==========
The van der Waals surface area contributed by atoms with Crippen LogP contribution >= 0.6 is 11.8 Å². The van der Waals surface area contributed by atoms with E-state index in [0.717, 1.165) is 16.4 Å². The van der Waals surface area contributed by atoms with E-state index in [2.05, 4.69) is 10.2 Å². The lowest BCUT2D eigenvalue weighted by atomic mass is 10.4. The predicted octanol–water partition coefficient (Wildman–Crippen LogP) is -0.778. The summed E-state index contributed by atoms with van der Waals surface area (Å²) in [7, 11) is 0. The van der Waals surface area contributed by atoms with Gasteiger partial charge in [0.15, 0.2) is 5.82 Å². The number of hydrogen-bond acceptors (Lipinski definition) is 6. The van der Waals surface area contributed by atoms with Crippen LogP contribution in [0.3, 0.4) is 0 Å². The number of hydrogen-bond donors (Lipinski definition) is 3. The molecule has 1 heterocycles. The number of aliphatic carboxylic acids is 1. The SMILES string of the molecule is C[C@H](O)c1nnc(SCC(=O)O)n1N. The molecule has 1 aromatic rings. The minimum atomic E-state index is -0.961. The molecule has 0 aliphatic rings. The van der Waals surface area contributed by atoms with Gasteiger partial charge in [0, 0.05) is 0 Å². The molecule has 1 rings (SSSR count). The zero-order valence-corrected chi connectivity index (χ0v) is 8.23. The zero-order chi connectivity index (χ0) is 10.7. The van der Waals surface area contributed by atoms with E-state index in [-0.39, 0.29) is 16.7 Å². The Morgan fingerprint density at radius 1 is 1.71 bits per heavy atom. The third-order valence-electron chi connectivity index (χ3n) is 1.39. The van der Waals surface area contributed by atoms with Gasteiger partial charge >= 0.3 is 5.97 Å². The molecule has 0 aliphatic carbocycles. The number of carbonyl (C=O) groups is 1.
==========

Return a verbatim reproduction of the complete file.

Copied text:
The van der Waals surface area contributed by atoms with Crippen LogP contribution >= 0.6 is 11.8 Å². The van der Waals surface area contributed by atoms with E-state index in [0.717, 1.165) is 16.4 Å². The van der Waals surface area contributed by atoms with E-state index in [2.05, 4.69) is 10.2 Å². The lowest BCUT2D eigenvalue weighted by atomic mass is 10.4. The predicted octanol–water partition coefficient (Wildman–Crippen LogP) is -0.778. The summed E-state index contributed by atoms with van der Waals surface area (Å²) in [7, 11) is 0. The van der Waals surface area contributed by atoms with Gasteiger partial charge in [0.15, 0.2) is 5.82 Å². The number of hydrogen-bond acceptors (Lipinski definition) is 6. The van der Waals surface area contributed by atoms with Crippen LogP contribution in [0.3, 0.4) is 0 Å². The number of hydrogen-bond donors (Lipinski definition) is 3. The molecule has 1 heterocycles. The number of aliphatic carboxylic acids is 1. The SMILES string of the molecule is C[C@H](O)c1nnc(SCC(=O)O)n1N. The molecule has 1 aromatic rings. The minimum atomic E-state index is -0.961. The molecule has 0 aliphatic rings. The van der Waals surface area contributed by atoms with Gasteiger partial charge in [0, 0.05) is 0 Å². The molecule has 1 rings (SSSR count). The zero-order valence-corrected chi connectivity index (χ0v) is 8.23. The zero-order chi connectivity index (χ0) is 10.7. The van der Waals surface area contributed by atoms with E-state index in [-0.39, 0.29) is 16.7 Å². The Morgan fingerprint density at radius 1 is 1.71 bits per heavy atom. The third-order valence-electron chi connectivity index (χ3n) is 1.39. The van der Waals surface area contributed by atoms with Gasteiger partial charge >= 0.3 is 5.97 Å². The molecule has 0 aliphatic carbocycles. The number of carbonyl (C=O) groups is 1.